Jared’s review published on Letterboxd:
Genuinely dismayed to not have liked this much; but here we are. First off, I question the need for a Hitler satire (if you can call this a satire) within the context of modern times. Mocking Hitler and his cronies offers an opportunity to mock people who hate based on ethnicity and fall victim to propaganda. In other words, ignorant and hateful people. They're an obvious stand-in for those at the top of modern times; Trump and the other numerous GOP racists that rule with fear, hatred and propaganda. So why feature Hitler? Perhaps, is it yet another example of Hollywood studios pushing easy and toothless "timely" sentiment without being willing to actually make a statement or be divisive? Look at Green Book, which stunningly one best picture last year. Racists were allowed to be good guys, victims were made to make concessions and "educate" their persecutors when it should be vice versa. Honestly, I'm pretty sick of this idea that racism is solved when racists get to know a minority and eventually see that, shocker, they're human beings! It's a fine idea, and their is an honest truth to the power of human connection in overcoming hate and fear.
BUT, Jojo Rabbit just doesn't work, in my opinion. There's a time and a place for these gauche and cheesy stories. But wow, it's just stunning how toothless this thing really is. Sam Rockwell, playing yet another lovable racist, is presented as a "good" Nazi? I don't care to see a grown man who was proudly a Nazi until the regime's final moments when he performs a solitary decent act treated at all like a hero. This film felt like it was largely about the allure of tribalism. Just like the Nazis informed and influenced the young minds of their nation to support their agenda; Trump is now telling lies about minorities and encouraging white Americans to fear "the other". Tribalism is functionally something that breeds among the ignorant or the vulnerable; it's easy and convenient to blame your own insecurities on a faceless other. Jojo Rabbit gets at this; Jojo's imaginary friend Hitler represents his deeply imbedded Nazi beliefs. There are compelling moments; watching the kid slowly see the cracks in that ideology is moving enough.
But is the allure of tribalism an excuse for the horrifying evil enacted on behalf of those beliefs? Jojo Rabbit seems to think so. Marketed as "an anti-hate satire" rather than "an anti-Nazi satire", Waititi chooses to employ a feeble sort of humanism instead of actually saying something. In Jojo's case, Nazism seems to be a remedy for his inability to fit in with other kids and his absent father. In so many words, it invokes the similarly lazy Joker message that "hurt people hurt people". True, perhaps, but why make a fucking movie about it? Especially now? Nationalism is on the rise around the world. Nazi's are still very much alive and well; a mildly less radical version of their ideals being perpetrated by leaders around the world (and right here in the USA). Refugees are being shut out. The most vulnerable among us are being ignored. MAGA heads would rather adopt the Fox News catalog of beliefs than open a fucking book for themselves or feel a shred of empathy for anyone other than themselves. What is this beyond an unnecessary contrivance? Is there value to not judging a Nazi by his/her cover?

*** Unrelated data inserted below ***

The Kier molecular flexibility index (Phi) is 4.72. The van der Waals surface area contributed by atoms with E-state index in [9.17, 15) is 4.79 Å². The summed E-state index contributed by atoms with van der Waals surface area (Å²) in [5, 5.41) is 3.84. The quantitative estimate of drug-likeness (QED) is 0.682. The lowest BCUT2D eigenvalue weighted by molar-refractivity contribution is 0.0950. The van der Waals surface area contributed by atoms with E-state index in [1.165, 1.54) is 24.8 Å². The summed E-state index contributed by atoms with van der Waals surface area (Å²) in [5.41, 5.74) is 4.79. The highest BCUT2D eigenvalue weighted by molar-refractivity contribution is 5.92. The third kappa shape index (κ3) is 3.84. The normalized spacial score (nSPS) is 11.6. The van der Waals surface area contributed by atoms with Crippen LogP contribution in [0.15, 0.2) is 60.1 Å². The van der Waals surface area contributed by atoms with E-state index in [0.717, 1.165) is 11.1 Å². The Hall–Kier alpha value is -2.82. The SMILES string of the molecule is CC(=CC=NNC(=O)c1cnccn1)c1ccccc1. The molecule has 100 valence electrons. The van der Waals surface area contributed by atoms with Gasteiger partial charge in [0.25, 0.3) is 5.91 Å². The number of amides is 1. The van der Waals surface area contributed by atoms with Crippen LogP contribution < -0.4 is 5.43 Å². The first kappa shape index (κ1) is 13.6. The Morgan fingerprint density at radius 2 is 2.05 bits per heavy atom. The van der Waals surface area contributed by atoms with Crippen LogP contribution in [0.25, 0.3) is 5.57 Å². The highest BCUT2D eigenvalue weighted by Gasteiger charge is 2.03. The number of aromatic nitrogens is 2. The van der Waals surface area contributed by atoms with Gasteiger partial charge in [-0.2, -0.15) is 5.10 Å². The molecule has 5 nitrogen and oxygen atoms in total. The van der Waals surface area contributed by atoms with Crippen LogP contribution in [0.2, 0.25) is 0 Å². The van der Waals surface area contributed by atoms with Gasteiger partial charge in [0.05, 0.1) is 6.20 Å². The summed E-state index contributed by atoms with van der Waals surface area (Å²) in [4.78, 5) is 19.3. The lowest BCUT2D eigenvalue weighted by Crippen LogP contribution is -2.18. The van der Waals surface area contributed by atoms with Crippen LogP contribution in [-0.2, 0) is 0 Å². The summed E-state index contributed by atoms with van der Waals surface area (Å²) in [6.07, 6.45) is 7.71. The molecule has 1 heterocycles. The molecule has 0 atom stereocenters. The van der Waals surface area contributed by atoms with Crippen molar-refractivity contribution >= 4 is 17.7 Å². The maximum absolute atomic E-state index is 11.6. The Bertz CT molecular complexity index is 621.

Sure, Waititi's craft is there. I like the look of the film. It's frequently adorable and funny; the performers are all rather good. I really dug the bits with Scarlett Johansson, actually. I thought the scenes between a mother and her son imparted the only valuable content in the film. Its revealed early that the mother is not on board with the Nazi regime. She's disappointed her son idolizes Hitler so; and encourages him to see the problems with his worldview in a very loving, maternal way. And for me, that checked out. Jojo's mother is the most impactful influence on his life alongside the Nazi regime; there's value and truth in a mother's effort to steer her son to morally greener pastures. There's a quiet desperation to her efforts; she really embodies the grace and goodness of a moral resistance wonderfully. I found their relationship to be really powerful. But I'm quite tired of movies that are barely more interesting than "there were very fine people on both sides". At some point you just need to acknowledge that neutrality in times of moral crisis is just plain evil.